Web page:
Article Text

Download PDFPDF

Medical safety huddles to engage frontline physicians in patient safety: calling physicians back to the table
  1. Camilla B Pimentel1,2,3,
  2. Marc Philip T Pimentel4,5,
  3. Christine W Hartmann1,3
  1. 1 Center for Healthcare Organization and Implementation Research, U.S. Department of Veterans Affairs (VA) Bedford Healthcare System, Bedford, Massachusetts, USA
  2. 2 New England Geriatric Research, Education and Clinical Center, VA Bedford Healthcare System, Bedford, Massachusetts, USA
  3. 3 Department of Public Health, University of Massachusetts Lowell, Lowell, Massachusetts, USA
  4. 4 Departments of Quality and Safety and of Anesthesiology, Perioperative and Pain Medicine, Brigham and Women's Hospital, Boston, Massachusetts, USA
  5. 5 Department of Anaesthesia, Harvard Medical School, Boston, Massachusetts, USA
  1. Correspondence to Dr Camilla B Pimentel, Center for Healthcare Organization and Implementation Research and the New England Geriatric Research, Education and Clinical Center, U.S. Department of Veterans Affairs (VA) Bedford Healthcare System, Bedford, Massachusetts, USA; camilla.pimentel{at}

Statistics from

Request Permissions

If you wish to reuse any or all of this article please use the link below which will take you to the Copyright Clearance Center’s RightsLink service. You will be able to get a quick price and instant permission to reuse the content in many different ways.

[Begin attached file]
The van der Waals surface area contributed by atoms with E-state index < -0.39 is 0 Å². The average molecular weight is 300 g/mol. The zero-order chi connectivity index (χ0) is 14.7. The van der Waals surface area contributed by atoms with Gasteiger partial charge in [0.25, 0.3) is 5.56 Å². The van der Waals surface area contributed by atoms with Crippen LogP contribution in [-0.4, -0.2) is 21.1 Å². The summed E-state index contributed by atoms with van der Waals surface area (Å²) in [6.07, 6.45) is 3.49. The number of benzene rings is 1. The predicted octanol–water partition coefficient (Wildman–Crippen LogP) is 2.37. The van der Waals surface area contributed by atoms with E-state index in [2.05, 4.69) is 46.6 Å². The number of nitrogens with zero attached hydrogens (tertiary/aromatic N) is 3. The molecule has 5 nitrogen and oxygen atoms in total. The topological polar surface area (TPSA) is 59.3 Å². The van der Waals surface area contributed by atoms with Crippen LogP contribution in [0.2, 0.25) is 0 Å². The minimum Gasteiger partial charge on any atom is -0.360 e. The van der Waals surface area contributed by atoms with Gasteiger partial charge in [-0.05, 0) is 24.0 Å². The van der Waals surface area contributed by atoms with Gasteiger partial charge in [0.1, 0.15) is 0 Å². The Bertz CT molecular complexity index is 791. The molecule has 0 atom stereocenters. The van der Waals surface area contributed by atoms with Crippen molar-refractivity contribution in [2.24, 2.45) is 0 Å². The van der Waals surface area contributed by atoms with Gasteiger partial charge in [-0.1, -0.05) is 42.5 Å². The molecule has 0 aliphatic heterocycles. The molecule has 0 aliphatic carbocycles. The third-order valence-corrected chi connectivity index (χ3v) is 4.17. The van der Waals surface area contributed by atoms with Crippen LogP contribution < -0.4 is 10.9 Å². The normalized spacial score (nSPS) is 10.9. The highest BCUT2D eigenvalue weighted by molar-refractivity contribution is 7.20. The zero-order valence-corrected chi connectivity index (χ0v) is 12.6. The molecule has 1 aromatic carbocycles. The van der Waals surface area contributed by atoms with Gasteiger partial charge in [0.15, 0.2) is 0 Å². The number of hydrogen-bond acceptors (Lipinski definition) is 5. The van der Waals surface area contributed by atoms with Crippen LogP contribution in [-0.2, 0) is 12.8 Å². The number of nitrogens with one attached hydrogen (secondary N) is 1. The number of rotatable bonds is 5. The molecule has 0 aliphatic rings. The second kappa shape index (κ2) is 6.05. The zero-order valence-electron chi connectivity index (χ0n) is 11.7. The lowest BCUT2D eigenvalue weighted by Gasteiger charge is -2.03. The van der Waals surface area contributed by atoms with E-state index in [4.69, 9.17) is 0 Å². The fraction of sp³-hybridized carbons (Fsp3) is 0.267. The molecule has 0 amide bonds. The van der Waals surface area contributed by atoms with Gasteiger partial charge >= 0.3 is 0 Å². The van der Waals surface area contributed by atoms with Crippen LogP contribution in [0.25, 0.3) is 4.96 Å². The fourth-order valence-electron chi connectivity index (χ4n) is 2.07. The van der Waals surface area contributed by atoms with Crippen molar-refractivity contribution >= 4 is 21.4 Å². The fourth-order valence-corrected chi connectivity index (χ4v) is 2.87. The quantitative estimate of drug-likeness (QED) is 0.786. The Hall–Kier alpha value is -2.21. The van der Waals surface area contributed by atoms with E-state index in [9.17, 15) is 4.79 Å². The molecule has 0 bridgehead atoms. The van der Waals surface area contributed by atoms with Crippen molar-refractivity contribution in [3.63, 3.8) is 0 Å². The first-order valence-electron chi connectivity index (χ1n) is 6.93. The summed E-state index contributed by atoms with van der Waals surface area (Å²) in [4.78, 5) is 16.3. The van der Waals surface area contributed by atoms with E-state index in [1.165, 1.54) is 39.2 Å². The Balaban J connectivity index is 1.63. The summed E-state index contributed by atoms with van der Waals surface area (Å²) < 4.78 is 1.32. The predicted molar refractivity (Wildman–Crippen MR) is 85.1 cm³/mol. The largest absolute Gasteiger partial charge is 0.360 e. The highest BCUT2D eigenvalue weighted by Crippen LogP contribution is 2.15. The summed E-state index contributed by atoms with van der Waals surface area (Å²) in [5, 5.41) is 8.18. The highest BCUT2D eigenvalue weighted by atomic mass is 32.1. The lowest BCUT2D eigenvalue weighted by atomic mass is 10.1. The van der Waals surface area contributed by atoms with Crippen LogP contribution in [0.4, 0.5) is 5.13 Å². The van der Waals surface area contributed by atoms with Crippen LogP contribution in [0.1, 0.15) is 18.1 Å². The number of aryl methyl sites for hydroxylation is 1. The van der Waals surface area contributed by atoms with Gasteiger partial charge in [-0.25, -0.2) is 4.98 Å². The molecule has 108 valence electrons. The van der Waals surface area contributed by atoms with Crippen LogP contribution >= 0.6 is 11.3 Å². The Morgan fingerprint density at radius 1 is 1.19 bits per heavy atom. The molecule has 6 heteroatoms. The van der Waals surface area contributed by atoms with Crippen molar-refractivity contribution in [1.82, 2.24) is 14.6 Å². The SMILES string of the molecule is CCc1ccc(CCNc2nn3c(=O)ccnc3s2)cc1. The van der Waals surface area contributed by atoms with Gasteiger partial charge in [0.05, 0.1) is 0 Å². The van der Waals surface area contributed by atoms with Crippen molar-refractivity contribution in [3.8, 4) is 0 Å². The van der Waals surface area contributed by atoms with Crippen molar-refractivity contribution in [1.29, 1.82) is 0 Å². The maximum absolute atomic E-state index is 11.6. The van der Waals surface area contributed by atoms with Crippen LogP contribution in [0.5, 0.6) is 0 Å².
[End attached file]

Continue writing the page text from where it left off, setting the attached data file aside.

It is broadly recognised that everyone has a role in making healthcare safe,1 yet hospitals continue to struggle with incorporating frontline physicians in quality improvement and patient safety work.2 One cornerstone of hospital-based quality improvement and patient safety work is multidisciplinary huddling. Multidisciplinary huddles—brief, focused, stand up meetings involving physicians, nurses, administrators, laboratory workers and other staff—can improve medical care by enabling collaborative and efficient information exchange and fostering a shared view of current clinical conditions.3 Huddles operationalise healthcare as a cooperative science: all team members work together to deliver more patient-centred, coordinated and effective healthcare,4 promoting stronger teamwork, communication and situational awareness on the unit floor.5 This increased communication among members of the team theoretically leads to a better understanding of the daily work of frontline staff, potentially a key to sustaining quality improvement.6 But huddles’ effectiveness may be hampered by pressure from staff time and workload2 and inadvertent reinforcement of medical hierarchies.3 In addition, frontline physicians may perceive huddles as having low clinical relevance.7 8 Given these stumbling blocks, how can huddles be modified to effectively address and escalate frontline physician concerns?